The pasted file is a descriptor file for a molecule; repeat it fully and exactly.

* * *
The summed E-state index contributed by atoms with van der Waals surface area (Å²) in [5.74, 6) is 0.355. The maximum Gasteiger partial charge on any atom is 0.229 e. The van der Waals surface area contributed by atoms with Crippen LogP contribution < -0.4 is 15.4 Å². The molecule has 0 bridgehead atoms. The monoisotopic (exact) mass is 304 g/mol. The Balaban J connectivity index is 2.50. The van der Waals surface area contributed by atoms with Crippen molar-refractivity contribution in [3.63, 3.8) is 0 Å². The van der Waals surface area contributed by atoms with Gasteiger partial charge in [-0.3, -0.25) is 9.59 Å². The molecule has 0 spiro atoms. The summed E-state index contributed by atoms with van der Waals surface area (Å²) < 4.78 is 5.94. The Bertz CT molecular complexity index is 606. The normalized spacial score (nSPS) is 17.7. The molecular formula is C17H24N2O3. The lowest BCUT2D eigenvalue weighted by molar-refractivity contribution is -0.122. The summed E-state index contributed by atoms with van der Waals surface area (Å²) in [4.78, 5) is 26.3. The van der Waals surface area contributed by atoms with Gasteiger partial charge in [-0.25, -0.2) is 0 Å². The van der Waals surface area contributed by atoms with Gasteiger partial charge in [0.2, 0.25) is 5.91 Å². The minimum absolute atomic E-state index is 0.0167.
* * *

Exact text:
The summed E-state index contributed by atoms with van der Waals surface area (Å²) in [5.74, 6) is 0.355. The maximum Gasteiger partial charge on any atom is 0.229 e. The van der Waals surface area contributed by atoms with Crippen LogP contribution < -0.4 is 15.4 Å². The molecule has 0 bridgehead atoms. The monoisotopic (exact) mass is 304 g/mol. The Balaban J connectivity index is 2.50. The van der Waals surface area contributed by atoms with Crippen molar-refractivity contribution in [3.63, 3.8) is 0 Å². The van der Waals surface area contributed by atoms with Gasteiger partial charge in [-0.3, -0.25) is 9.59 Å². The molecule has 0 spiro atoms. The summed E-state index contributed by atoms with van der Waals surface area (Å²) < 4.78 is 5.94. The Bertz CT molecular complexity index is 606. The normalized spacial score (nSPS) is 17.7. The molecular formula is C17H24N2O3. The lowest BCUT2D eigenvalue weighted by molar-refractivity contribution is -0.122. The summed E-state index contributed by atoms with van der Waals surface area (Å²) in [4.78, 5) is 26.3. The van der Waals surface area contributed by atoms with Gasteiger partial charge in [-0.25, -0.2) is 0 Å². The van der Waals surface area contributed by atoms with Gasteiger partial charge in [0.2, 0.25) is 5.91 Å². The minimum absolute atomic E-state index is 0.0167.